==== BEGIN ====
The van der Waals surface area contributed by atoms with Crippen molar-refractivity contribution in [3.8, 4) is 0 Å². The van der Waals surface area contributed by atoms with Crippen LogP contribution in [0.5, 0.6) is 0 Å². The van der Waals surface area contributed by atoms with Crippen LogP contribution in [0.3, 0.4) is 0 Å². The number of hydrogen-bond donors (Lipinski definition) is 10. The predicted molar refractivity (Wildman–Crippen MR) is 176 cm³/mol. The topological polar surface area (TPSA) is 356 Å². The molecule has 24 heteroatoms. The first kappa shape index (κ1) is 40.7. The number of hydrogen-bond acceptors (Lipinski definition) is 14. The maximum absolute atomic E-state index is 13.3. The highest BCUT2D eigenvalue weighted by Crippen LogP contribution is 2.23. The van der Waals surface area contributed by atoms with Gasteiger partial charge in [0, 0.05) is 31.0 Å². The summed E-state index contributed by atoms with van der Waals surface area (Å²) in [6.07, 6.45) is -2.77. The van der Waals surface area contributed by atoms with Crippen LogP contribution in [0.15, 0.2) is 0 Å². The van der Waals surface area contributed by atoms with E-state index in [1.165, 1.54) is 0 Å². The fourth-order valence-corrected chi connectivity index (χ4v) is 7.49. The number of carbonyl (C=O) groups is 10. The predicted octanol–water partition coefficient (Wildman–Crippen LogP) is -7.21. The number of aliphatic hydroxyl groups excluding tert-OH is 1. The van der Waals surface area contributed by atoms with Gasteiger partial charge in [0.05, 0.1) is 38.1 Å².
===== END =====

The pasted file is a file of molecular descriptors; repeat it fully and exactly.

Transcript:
The van der Waals surface area contributed by atoms with Crippen molar-refractivity contribution in [3.8, 4) is 0 Å². The van der Waals surface area contributed by atoms with Crippen LogP contribution in [0.5, 0.6) is 0 Å². The van der Waals surface area contributed by atoms with Crippen LogP contribution in [0.3, 0.4) is 0 Å². The number of hydrogen-bond donors (Lipinski definition) is 10. The predicted molar refractivity (Wildman–Crippen MR) is 176 cm³/mol. The topological polar surface area (TPSA) is 356 Å². The molecule has 24 heteroatoms. The first kappa shape index (κ1) is 40.7. The number of hydrogen-bond acceptors (Lipinski definition) is 14. The maximum absolute atomic E-state index is 13.3. The highest BCUT2D eigenvalue weighted by Crippen LogP contribution is 2.23. The van der Waals surface area contributed by atoms with Gasteiger partial charge in [0, 0.05) is 31.0 Å². The summed E-state index contributed by atoms with van der Waals surface area (Å²) in [6.07, 6.45) is -2.77. The van der Waals surface area contributed by atoms with Crippen LogP contribution in [0.15, 0.2) is 0 Å². The van der Waals surface area contributed by atoms with E-state index in [1.165, 1.54) is 0 Å². The fourth-order valence-corrected chi connectivity index (χ4v) is 7.49. The number of carbonyl (C=O) groups is 10. The predicted octanol–water partition coefficient (Wildman–Crippen LogP) is -7.21. The number of aliphatic hydroxyl groups excluding tert-OH is 1. The van der Waals surface area contributed by atoms with Gasteiger partial charge in [0.05, 0.1) is 38.1 Å².